Further restrictions to superannuation regulations have made it increasingly difficult for Australians to rely on this compulsory federal scheme to support them through retirement.
As of I July 2017 the maximum deductible contribution for all Australians regardless of their age, drops to $25,000. After this contributions will be penalised depending on your age. Even with higher deductible contributions a large portion of the population were retiring in Australia with a strong reliance on state assistance. Reducing contribution incentives can only exacerbate this problem.
It is complex system that requires the advice of a superannuation expert. They can often help investors maximise the benefits of their super by making smart choices and planning accordingly.
However, many Australians are beginning to realise that superannuation, even with professional advice, is unlikely to create enough of an asset base to provide a decent living in retirement. This is particularly true as our life expectancy continues to rise (along with our cost of living).
The average Australian’s salary including benefits and bonuses is $80,000. The employer’s compulsory superannuation contribution is therefore around $7,500.
The average super balance at age 40 is $100,000. Sadly, the average for women is in fact around $55,000 at age 40, but the gap is closing and for the purpose of this exercise we will take the non-gendered average.
- If the fund performs at 8% per year and Sue contributes the national average of around $7,500 per year, she will have approximately $1.2m by the age of 65 (in 25 years).
Let’s assume that an investor (Sue) is in a position to contribute up to the concessional cap of $25,000 per year until retirement.
- If the fund performs at 8% per year and Sue contributes $25,000 per year, she will have approximately $2.5m by the age of 65 (in 25 years).
These figures might sound impressive, but we have not factored in the effect of inflation and subsequent purchasing power of Sue, our retiree.
- Scenario 1 would produce an average income for Sue $60,000 per year. However, with the effects of inflation, this would purchase the equivalent of $39,000 worth of goods and services today.
- Scenario 2 would produce an income of around $120,000 per annum which would purchase the equivalent of $80,000 per annum today.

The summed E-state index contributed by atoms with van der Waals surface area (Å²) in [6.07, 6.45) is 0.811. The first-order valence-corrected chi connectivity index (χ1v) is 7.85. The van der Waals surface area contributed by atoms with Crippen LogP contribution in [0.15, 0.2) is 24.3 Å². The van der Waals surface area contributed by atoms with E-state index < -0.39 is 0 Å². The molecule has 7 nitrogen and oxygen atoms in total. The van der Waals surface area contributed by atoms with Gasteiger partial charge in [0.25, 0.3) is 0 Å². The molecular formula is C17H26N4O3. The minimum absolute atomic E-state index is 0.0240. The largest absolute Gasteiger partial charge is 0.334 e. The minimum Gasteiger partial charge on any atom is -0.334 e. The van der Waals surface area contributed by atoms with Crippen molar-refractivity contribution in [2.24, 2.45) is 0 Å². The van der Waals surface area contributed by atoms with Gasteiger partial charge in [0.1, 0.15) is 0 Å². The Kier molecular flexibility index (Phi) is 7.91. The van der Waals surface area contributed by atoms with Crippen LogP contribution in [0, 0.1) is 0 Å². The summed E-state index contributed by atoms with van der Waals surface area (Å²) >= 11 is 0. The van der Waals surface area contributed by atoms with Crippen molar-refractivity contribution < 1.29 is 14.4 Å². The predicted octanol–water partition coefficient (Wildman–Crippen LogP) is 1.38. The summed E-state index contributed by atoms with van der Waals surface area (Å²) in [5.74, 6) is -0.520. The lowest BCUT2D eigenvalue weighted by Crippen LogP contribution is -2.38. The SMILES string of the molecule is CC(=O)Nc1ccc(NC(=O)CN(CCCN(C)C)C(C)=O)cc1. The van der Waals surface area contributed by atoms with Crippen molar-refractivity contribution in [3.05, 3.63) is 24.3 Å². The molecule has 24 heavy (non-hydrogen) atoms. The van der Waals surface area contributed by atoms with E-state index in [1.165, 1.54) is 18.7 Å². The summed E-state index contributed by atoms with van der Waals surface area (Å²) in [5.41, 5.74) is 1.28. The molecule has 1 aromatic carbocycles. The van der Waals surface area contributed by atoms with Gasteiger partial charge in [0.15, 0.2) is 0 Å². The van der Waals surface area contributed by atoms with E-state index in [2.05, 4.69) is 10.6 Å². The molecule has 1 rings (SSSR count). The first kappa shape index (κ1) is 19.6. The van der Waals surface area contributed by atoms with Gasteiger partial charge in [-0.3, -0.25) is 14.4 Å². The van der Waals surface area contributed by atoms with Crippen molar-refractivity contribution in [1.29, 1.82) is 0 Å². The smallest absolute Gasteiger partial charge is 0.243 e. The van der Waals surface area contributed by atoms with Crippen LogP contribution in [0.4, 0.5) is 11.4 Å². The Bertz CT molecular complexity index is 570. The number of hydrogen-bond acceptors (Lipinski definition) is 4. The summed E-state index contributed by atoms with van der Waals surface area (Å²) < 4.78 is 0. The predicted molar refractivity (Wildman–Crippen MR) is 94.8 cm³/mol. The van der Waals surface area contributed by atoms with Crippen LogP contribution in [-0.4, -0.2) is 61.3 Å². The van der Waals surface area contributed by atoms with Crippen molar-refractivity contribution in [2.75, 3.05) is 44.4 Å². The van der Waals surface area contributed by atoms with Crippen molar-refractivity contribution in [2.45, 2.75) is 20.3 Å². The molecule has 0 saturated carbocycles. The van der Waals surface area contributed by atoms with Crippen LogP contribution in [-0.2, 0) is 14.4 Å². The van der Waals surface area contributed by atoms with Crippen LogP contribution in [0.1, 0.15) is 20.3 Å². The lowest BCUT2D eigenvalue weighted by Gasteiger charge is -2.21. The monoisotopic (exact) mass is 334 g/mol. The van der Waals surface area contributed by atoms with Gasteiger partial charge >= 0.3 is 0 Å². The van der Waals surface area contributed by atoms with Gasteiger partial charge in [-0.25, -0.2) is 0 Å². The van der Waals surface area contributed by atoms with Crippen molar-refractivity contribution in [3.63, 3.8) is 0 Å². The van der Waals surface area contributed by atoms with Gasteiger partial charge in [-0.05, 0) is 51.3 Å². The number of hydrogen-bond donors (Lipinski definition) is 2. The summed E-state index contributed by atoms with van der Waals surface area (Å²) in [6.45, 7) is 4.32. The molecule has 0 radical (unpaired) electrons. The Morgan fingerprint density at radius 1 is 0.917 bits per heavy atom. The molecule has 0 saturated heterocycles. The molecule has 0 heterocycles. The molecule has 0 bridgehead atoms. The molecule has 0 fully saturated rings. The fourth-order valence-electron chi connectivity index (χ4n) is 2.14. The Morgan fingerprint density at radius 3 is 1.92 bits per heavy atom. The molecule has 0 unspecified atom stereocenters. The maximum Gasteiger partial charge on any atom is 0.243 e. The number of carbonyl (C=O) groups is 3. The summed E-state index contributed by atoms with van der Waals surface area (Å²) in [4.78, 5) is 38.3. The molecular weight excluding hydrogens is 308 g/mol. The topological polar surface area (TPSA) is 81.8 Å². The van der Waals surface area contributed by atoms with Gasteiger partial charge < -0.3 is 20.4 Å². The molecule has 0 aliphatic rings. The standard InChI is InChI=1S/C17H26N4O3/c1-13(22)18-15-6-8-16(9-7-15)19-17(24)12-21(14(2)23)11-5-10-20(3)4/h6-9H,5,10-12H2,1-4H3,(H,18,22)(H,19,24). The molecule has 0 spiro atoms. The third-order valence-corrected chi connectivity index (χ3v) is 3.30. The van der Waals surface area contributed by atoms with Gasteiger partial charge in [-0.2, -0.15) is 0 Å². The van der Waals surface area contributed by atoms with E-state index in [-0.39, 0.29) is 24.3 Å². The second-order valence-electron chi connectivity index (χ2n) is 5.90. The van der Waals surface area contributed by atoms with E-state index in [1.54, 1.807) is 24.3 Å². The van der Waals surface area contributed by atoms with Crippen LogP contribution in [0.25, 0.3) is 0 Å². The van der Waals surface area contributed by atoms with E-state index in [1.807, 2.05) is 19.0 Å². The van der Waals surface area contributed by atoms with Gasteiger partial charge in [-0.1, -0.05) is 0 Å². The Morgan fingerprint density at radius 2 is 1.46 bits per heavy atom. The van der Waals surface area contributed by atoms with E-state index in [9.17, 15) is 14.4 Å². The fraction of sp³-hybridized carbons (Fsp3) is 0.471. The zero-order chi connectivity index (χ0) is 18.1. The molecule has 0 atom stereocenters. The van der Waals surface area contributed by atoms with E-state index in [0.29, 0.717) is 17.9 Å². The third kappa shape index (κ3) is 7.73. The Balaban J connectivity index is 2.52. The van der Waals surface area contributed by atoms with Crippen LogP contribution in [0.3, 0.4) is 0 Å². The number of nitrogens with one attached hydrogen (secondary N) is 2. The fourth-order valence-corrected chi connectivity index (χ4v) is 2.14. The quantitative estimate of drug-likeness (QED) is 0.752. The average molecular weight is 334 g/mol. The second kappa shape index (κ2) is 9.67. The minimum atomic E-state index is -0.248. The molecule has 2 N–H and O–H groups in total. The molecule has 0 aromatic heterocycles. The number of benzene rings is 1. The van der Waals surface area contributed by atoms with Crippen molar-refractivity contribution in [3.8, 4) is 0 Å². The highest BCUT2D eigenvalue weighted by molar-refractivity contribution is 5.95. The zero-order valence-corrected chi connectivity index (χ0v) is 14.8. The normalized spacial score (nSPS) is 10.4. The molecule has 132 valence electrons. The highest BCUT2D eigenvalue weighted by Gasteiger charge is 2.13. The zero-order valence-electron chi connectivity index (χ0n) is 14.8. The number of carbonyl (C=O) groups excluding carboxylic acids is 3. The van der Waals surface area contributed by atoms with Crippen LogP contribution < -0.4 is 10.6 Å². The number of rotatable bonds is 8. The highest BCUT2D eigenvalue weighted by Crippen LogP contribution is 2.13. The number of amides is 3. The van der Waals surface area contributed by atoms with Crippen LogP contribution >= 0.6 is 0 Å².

Can you afford $25,000 per year for the next 25 years? If so, you may be able to retire on a relatively strong income and lifestyle. However, you are much more likely to contribute around the average of below $10,000 per annum. Indeed, most Australians are actually retiring on between $250,000 and $350,000 (or a yearly income of $12,500 to $17,500).
It hardly seems worth the trouble of saving 9% of your salary a year.
Most of us aspire to a little more than this. One way to boost any asset base is leverage. This is becoming more critical with the sluggish and challenging restrictions placed on super funds. So, let’s have a look at how leverage works:
You have an asset base of $100,000. There are various choices for how you invest, including:
- Passive: invest your $100,000 into cash or fixed interest
- Active: invest your $100,000 into the stock market or actively managed funds
- Alternative: use it as a deposit on a $500,000 direct residential property
Assume you select one of these asset classes, you invest your $100,000 into it and leave it for the next 25 years. You do not contribute any other funds towards it.
- If cash performed on average the way it has from 1990 to 2016, it would produce a return of 4.81% per annum. In 25 years this choice would equal approximately: $338,000
- If the Australian Stock market performed on average the way it has for the last 30 years to 2016, it would produce a return of 9.5% pa. In 25 years this choice would equal approximately: $966,000
- If the Australian residential property market performed on average the way it has for the last 20 years it would perform at around 9% pa. In 25 years this choice would equal approximately $4,300,000 (minus approx. 400,000 owed to the bank)
- If Australian residential property only performed at 6% for the next 25 years, this choice would equal $2,100,000 (minus approximately 400,000 owed to the bank).
Given the boost from leveraging into property, it is clear that this strategy may have a place in an investor’s portfolio. Particularly where there are no incentives – and in some cases even penalties – for contributing to an asset base like superannuation.
Leveraging into property may be the best way to contribute to your superfund without penalty, and it’s worth considering depending on your age or stage in life.